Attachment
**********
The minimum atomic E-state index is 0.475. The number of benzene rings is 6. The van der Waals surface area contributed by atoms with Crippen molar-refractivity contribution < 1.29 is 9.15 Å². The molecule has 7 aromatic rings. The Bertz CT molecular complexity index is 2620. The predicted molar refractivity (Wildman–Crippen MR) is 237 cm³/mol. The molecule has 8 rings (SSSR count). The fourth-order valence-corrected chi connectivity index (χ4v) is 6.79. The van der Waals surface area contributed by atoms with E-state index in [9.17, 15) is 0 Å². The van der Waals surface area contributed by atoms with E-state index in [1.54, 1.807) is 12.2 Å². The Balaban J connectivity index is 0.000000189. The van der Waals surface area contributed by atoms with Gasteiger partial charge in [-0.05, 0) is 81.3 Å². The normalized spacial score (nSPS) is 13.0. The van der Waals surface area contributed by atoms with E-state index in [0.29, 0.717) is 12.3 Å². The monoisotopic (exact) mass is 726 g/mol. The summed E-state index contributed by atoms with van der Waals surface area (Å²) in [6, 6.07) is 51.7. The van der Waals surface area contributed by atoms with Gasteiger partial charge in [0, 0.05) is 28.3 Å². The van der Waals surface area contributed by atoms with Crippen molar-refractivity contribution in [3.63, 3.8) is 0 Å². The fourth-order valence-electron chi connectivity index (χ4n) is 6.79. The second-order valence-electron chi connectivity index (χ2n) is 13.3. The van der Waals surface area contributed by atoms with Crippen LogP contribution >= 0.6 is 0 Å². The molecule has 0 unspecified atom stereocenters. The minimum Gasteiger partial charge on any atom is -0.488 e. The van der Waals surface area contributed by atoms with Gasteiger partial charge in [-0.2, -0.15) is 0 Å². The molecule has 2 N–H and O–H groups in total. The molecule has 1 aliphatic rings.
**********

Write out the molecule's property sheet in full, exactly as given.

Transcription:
The minimum atomic E-state index is 0.475. The number of benzene rings is 6. The van der Waals surface area contributed by atoms with Crippen molar-refractivity contribution < 1.29 is 9.15 Å². The molecule has 7 aromatic rings. The Bertz CT molecular complexity index is 2620. The predicted molar refractivity (Wildman–Crippen MR) is 237 cm³/mol. The molecule has 8 rings (SSSR count). The fourth-order valence-corrected chi connectivity index (χ4v) is 6.79. The van der Waals surface area contributed by atoms with E-state index in [9.17, 15) is 0 Å². The van der Waals surface area contributed by atoms with E-state index in [1.54, 1.807) is 12.2 Å². The Balaban J connectivity index is 0.000000189. The van der Waals surface area contributed by atoms with Gasteiger partial charge in [-0.05, 0) is 81.3 Å². The normalized spacial score (nSPS) is 13.0. The van der Waals surface area contributed by atoms with E-state index in [0.29, 0.717) is 12.3 Å². The monoisotopic (exact) mass is 726 g/mol. The summed E-state index contributed by atoms with van der Waals surface area (Å²) in [6, 6.07) is 51.7. The van der Waals surface area contributed by atoms with Gasteiger partial charge in [0, 0.05) is 28.3 Å². The van der Waals surface area contributed by atoms with Crippen molar-refractivity contribution in [3.63, 3.8) is 0 Å². The fourth-order valence-electron chi connectivity index (χ4n) is 6.79. The second-order valence-electron chi connectivity index (χ2n) is 13.3. The van der Waals surface area contributed by atoms with Crippen LogP contribution >= 0.6 is 0 Å². The molecule has 0 unspecified atom stereocenters. The minimum Gasteiger partial charge on any atom is -0.488 e. The van der Waals surface area contributed by atoms with Gasteiger partial charge in [-0.2, -0.15) is 0 Å². The molecule has 2 N–H and O–H groups in total. The molecule has 1 aliphatic rings.